Mt Coot-tha Reserve
Brisbane Botanic Gardens
At the foot of Mt Coot-tha are the lush Brisbane Botanic Gardens , which extend for 52 hectares and include over 20,000 species of...
Sir Thomas Brisbane Planetarium
At the entrance to the Brisbane Botanic Gardens is the Sir Thomas Brisbane Planetarium , the only stand-alone planetarium in Australia...
This delightful little cafe, great for vegetarian options, has good-value meals for those on a tight budget. Scrambled tofu on Turkish...
Mt Coot-tha Rd · interesting places nearby
Mt Coot-tha Reserve information
About 7km west of the city centre, Mt Coot-tha Reserve is a 220-hectare bush reserve that’s teeming with wildlife (mostly of the possum and bush-turkey variety). Aside from the chunk of wilderness, the big attractions here are a massive planetarium and the spectacular lookout. The latter affords panoramic daytime views of Brisbane and a few bits beyond, and at night, a sea of twinkling lights blanketing the terrain for miles. The lookout is accessed via Samuel Griffith Dr and has wheelchair access.
There are picnic spots with tables and barbecues scattered throughout the park. One of the nicest is Simpson Falls , set in a gentle valley and surrounded by scrub. In less of a bush enclave but with a thick carpet of lawn is Hoop Pine . Bigger than both is JC Slaughter Falls , where you can create an alfresco banquet amid oodles of trees and grass. The turn-off to JC Slaughter Falls is just north of Sir Samuel Griffith Dr.
At the end of the road you can access the circuitous, 1.5km Aboriginal Art Trail , which takes you past eight art sites with work by local Aboriginal artists, including tree carvings, rock paintings and a ceremonial dance pit. Also here is the JC Slaughter Falls Track (3.4km return), which leads through the reserve to the lookout. It’s quite steep in several sections; decent walking shoes are recommended.
The very beautiful Brisbane Botanic Gardens cover 50 hectares and include over 20,000 species of plants. The plethora of mini ecologies, which include cactus, Japanese and herb gardens, rainforests and arid zones, make you feel like you’re traversing the globe’s landscape in all its vegetated splendour. There is also a compact tropical dome in which exotic palms soar above you like science-fiction props. Don’t miss the weeping fig in the exotic rainforest section and keep an eye out for geckos scuttling across your path as you wander through. There’s an excellent restaurant on site, Botanical , serving breakfast, lunch and snacks, overlooking a lily-pad-filled lagoon.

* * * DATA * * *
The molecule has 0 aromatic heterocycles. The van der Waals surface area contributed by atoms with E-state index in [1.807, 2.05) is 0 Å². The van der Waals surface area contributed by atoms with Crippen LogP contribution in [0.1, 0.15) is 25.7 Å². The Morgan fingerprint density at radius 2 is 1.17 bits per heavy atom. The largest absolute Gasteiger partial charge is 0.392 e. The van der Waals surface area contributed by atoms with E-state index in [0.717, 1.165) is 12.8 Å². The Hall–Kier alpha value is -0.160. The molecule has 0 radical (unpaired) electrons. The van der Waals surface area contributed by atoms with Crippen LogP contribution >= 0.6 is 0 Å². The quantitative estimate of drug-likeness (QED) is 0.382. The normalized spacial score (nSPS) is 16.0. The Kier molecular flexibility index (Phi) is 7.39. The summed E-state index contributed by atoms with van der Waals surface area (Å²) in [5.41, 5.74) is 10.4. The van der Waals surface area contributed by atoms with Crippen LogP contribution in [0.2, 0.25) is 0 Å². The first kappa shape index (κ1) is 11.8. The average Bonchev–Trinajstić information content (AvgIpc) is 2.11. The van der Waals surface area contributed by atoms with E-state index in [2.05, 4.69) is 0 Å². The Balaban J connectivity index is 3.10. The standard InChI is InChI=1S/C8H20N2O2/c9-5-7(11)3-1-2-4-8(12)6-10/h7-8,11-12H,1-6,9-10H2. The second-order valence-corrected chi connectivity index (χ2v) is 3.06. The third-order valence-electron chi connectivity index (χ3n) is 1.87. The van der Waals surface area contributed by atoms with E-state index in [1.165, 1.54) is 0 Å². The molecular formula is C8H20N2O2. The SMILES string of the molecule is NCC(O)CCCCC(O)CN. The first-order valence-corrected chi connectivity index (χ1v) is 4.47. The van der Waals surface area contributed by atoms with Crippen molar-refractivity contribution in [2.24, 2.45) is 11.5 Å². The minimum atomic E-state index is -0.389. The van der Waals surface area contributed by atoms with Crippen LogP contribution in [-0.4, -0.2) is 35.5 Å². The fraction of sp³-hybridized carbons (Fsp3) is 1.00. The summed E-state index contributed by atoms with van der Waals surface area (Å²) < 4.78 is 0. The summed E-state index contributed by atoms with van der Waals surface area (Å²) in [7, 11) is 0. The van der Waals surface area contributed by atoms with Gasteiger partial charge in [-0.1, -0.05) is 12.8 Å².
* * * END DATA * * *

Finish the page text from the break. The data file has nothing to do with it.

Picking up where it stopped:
Also within the gardens, the Sir Thomas Brisbane Planetarium is Australia’s largest planetarium. There’s a great observatory here and the shows inside the Cosmic Skydome will make you feel like you’ve stepped on board the Enterprise . Outside of show times, you can explore the small museum with photographs of star systems, a replica of Neil Armstrong’s Apollo 11 suit, and a screening room that shows short space-related clips.
To get here via public transport, take bus 471 from bus stop 40 on Adelaide St, opposite King George Sq ($3.90, 25 minutes, hourly Monday to Friday, five services Saturday and Sunday). The bus drops you off in the lookout car park and stops outside the Brisbane Botanic Gardens en route.